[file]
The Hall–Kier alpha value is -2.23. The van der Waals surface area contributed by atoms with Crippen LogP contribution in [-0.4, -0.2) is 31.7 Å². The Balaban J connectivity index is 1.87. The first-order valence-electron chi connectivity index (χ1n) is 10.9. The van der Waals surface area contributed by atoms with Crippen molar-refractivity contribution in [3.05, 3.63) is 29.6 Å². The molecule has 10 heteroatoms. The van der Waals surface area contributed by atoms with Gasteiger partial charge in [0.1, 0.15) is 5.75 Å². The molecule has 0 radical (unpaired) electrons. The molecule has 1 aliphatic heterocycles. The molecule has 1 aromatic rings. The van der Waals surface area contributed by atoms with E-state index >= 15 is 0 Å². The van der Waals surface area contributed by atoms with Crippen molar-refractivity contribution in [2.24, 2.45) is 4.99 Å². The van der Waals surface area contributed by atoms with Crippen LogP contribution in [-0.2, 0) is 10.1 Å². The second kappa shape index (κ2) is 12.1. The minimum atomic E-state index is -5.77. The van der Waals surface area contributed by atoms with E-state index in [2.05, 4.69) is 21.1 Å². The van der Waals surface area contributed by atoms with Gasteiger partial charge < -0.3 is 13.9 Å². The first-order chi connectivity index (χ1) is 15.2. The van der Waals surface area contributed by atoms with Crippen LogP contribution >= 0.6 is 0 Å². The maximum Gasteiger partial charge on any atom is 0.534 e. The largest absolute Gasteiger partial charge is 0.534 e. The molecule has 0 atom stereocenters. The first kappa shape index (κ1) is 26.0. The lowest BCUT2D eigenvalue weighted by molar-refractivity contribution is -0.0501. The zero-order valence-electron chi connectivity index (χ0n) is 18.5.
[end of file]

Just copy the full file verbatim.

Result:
The Hall–Kier alpha value is -2.23. The van der Waals surface area contributed by atoms with Crippen LogP contribution in [-0.4, -0.2) is 31.7 Å². The Balaban J connectivity index is 1.87. The first-order valence-electron chi connectivity index (χ1n) is 10.9. The van der Waals surface area contributed by atoms with Crippen molar-refractivity contribution in [3.05, 3.63) is 29.6 Å². The molecule has 10 heteroatoms. The van der Waals surface area contributed by atoms with Gasteiger partial charge in [0.1, 0.15) is 5.75 Å². The molecule has 0 radical (unpaired) electrons. The molecule has 1 aliphatic heterocycles. The molecule has 1 aromatic rings. The van der Waals surface area contributed by atoms with E-state index >= 15 is 0 Å². The van der Waals surface area contributed by atoms with Crippen molar-refractivity contribution in [2.24, 2.45) is 4.99 Å². The van der Waals surface area contributed by atoms with Crippen LogP contribution in [-0.2, 0) is 10.1 Å². The second kappa shape index (κ2) is 12.1. The minimum atomic E-state index is -5.77. The van der Waals surface area contributed by atoms with E-state index in [2.05, 4.69) is 21.1 Å². The van der Waals surface area contributed by atoms with Gasteiger partial charge < -0.3 is 13.9 Å². The first-order chi connectivity index (χ1) is 15.2. The van der Waals surface area contributed by atoms with Crippen LogP contribution >= 0.6 is 0 Å². The maximum Gasteiger partial charge on any atom is 0.534 e. The largest absolute Gasteiger partial charge is 0.534 e. The molecule has 0 atom stereocenters. The first kappa shape index (κ1) is 26.0. The lowest BCUT2D eigenvalue weighted by molar-refractivity contribution is -0.0501. The zero-order valence-electron chi connectivity index (χ0n) is 18.5.